Thursday, 16 June 2016
"Everything Love Is" Claire King
A poignant, mysterious, and unforgettable story of love, and of the happy endings we conceive for ourselves.
The book opens in 1968 with a woman who dies while giving birth on a train; the passenger who assists her claims the child for herself. It then switches to the narrative of Baptiste Molino, a therapist living on a houseboat moored on the edge of Toulouse. He is with his a new client Amandine Rousseau who has visited him because she has heard he makes people happy. "I don't believe anyone else can make you happy," is his gentle, considered reply, "But you can be helped to find your own way there." Amandine wants to feel alive, to fall in love.
And from this point, the thoughtful, benevolent, compassionate Baptiste who spends his time helping his clients to navigate through their own stormy waters- never making waves of his own - is entranced by the enigmatic Amandine. For the first time he finds himself unable to "see" into a client, unable to "solve" her problem and identify what it is she needs.
As well as his work, Baptiste is also searching for the identity of his birth mother. A woman who has left no clues behind except a violin, a wooden statue and a word inked into the skin of her arm.
We are also introduced to Sophie, a young waitress at the local bar. She and Baptiste are close and "after hours of dealing with doubt and hesitation her unshakeable self assurance was like a cold shower at the end of a hot day." They "recognised something in each other that fit like salt on butter or lemon on fish." Sophie wants to help Baptiste rediscover love and passion, to explore the world rather than hiding behind his clients; to find more meaning in his life rather than helping others search for meaning in their lives.
There is some beautiful imagery and metaphor in this book - in fact it is swimming in it. I loved the comparison of Baptiste with a kingfisher. Unlike other creatures who only see themselves when they look into water, the kingfisher sees right down below the surface to everything that is beneath. "This," Sophie observes, "is what you do with people." There are some recurrent images about birds ("Flocks of little black notes migrating like starlings across the page", "Words fluttered as though caged in my mind. I didn't know which ones to set free.") and of course, the numerous references and descriptions of water are essential given the placement of the houseboat and the themes of freedom, memory, life, exploration, adventure and time.
Baptiste is very philosophical and reflective. I liked how his nights are full of ideas as he tries to process his sessions with his clients: "In the slow drift into sleep when the mind softens and unravels, intuition speaks.....dawn will decide if they make sense." The writing feels quite hypnotic - heightened by the closeness of water and the sense of floating on soft waves and a continuous gentle rocking. The language is creative and metaphors are used by the characters and the author to explore the idea of love.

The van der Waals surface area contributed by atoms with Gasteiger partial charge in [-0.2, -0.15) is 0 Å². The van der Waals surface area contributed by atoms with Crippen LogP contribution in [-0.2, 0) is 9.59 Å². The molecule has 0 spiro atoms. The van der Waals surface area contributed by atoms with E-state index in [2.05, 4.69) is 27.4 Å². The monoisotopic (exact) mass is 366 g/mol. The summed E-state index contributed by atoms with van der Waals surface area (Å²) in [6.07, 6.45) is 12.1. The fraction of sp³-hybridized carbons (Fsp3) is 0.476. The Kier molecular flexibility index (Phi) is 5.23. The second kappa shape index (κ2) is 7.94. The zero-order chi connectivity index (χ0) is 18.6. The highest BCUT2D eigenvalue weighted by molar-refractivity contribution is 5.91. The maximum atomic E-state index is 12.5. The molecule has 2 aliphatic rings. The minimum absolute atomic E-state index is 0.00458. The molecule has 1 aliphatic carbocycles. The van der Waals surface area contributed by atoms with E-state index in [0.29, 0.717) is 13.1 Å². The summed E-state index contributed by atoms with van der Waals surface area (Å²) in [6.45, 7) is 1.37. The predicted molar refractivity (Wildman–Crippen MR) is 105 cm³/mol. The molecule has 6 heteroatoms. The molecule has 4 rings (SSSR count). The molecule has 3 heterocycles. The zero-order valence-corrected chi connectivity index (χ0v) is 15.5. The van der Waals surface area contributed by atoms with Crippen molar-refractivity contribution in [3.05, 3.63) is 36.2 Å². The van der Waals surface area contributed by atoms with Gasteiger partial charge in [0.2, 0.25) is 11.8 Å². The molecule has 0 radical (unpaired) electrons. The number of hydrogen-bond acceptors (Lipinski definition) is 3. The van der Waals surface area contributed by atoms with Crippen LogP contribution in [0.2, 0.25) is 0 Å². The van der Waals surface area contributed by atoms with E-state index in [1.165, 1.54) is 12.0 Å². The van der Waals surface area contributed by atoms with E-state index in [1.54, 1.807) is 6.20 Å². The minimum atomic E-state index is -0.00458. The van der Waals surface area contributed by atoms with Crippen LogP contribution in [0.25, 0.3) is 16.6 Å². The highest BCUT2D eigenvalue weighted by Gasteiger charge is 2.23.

There are some fantastic allegories for love. Baptiste's mother asks him if he thinks love is like a butterfly, "that you have to catch....no, love is like a garden, you have to put your mind to it and grow it." Different characters have different experiences of love to share with him. Baptiste's friend Etienne says love has make him happy, yet miserable, changed him for the better and for the worse. Amandine says love is "spending your waking hours being terrified of losing what is most precious to you." This is a novel about love - and everything love is. It is a love story but not in the conventional sense. It is up to Baptiste to discover love and all its happiness, pain, joy and sorrow.
The relationships between the characters is very well written. These are people with a deep understanding of each other. A gentleness with each other. A connection with each other. Baptiste's parents give him excellent counsel and so does the youthful and aspirational Sophie.
There is also the interjection of an anonymous voice between Baptiste's chapters and to be honest, I spent a while wondering whether I had missed something vital as I wasn't completely sure who the voice belonged to and how it fitted in with the story. However, keep going and all becomes very clear, and when it does, the novel becomes something much more powerful and poignant. My relationship with the characters became more involved and I was caught up in the sadness of the plot. I think King's deliberate technique to make the reader feel like they aren't fully grasping the unfolding of events, the chronology or how the pieces of the jigsaw fit together is effective. It works well because of the author's exploration of memory, loss, confusion and love. Her writing about memory is powerful and there is some very compelling descriptions.
There is a dream like quality to this slow, considered novel. The french location adds a little more mystique and I definitely was reminded of novels such as "The Red Notebook" , "The Reader on the 6.27" and "The Little Paris Bookshop." King's writing is comparable to Joanne Harris and Maggie O'Farrell.
I must say, it took me a while to get into it but once I did, I was very touched by it and feel like it will be one of those "hidden gems". I would recommend this book - don't overlook it or give up, it's hugely rewarding and I think one I will still be thinking about for days to come. It's a read to take your time with and savour. I leave you with one final quote which illustrates King's use of metaphor:
"When travelling by train, no matter how set you are on your destination, it only takes one set of points to switch and you are veering off in an entirely new direction."
Thus is life.
My thanks to NetGalley for the advanced copy of this novel in return for a fair and honest review.
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